Numero Group: By The Numbers


A trio of new 45s have arrived…
June 3, 2013, 1:14 pm
Filed under: Eccentric Soul 45s

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A few years before Maurice White and Earth, Wind & Fire established their Los Angeles outpost, James Dockery made that same Chicago-to-LA trek alone and deeply embedded himself in the soul music culture of the Left Coast. Alert soul aficionados will note the name Art Monday IV, better known as Arthur Monday for his “What Goes Around Comes Around” 45 on Stage Music. Monday brought that record’s same buoyant production to Dockery’s solo turn on “My Faith In You Is All Gone,” penned by one-time Syl Johnson— and future Al Green—songwriter Earl Randle. Sporting Soul Craft’s unadorned red label, “My Faith” is not only gold in the North of England, but a contagious soul eccentricity with appeal for ears in every cardinal direction.

Get back the Faith.

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Though boxing titan Joe Louis was throwing his last professional punches before they were born, teen group the Brown Bombers befit the Detroit ring legend’s ballistic nickname. Standouts among pubescent groups of their era, the Bombers naturally got lost in the fog of Motown’s Jackson Family explosion. While their unflappable energy is a prime mover on the a-side, the real treat here is elegant work from backing band the Soul Partners. Bearing the Amazing banner, this disc marked the first recorded appearance of the band that evolved into Al Hudson’s Soul Partners (“Spread Love”) and eventually One Way. The flip hands the band its chance to shine with “Just Fun,” a simple—and essential—reprise of “Wait For Me” as instrumental.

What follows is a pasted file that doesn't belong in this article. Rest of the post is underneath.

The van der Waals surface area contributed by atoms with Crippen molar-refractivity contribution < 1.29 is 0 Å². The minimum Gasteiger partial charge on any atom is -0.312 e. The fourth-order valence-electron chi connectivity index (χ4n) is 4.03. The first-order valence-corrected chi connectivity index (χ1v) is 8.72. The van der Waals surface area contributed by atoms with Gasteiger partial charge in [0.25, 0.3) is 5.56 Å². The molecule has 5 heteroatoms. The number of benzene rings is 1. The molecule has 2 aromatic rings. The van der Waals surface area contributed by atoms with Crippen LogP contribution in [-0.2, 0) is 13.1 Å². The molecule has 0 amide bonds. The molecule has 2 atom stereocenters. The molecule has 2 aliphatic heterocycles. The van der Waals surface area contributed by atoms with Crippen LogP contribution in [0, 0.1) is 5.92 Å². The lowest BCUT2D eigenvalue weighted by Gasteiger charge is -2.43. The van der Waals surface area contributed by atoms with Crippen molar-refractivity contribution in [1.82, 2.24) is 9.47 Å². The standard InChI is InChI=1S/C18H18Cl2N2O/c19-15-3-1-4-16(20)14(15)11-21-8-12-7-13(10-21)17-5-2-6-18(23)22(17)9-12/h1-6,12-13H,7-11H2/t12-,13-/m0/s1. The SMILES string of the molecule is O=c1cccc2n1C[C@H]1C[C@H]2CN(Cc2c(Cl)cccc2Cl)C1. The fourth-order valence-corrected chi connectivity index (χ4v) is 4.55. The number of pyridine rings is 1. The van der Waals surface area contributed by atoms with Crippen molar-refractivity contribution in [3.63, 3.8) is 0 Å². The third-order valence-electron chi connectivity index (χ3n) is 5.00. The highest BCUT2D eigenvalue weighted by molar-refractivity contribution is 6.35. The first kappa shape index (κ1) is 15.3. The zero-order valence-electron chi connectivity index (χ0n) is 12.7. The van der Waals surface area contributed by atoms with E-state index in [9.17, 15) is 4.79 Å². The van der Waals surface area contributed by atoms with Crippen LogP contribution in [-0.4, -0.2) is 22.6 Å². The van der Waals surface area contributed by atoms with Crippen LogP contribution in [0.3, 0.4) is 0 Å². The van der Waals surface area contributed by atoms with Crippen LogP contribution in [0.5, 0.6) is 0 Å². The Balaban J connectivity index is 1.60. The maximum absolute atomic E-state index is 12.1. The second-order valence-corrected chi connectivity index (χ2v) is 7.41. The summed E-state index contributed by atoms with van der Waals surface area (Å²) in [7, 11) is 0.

Stop Waiting. 

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The nothing that is known about the Young Souls corresponds perfectly to the band’s brief existence, during which it never even eked out a single release. Their bid to leave a recorded legacy was left to producer/manager Earl Wiley, who commissioned a demo session to capture several of his own compositions. Stripped down to their bare bones, the Young Souls burn brilliant over minimal arrangements. “Quit Waiting For Tomorrow To Come” is a midtempo stepper guaranteed to instantly earn its spot in discerning deejay play boxes, while “Puppet On A String” fulfills the tasteful group harmony ballad prerequisite.

Tomorrow is here.


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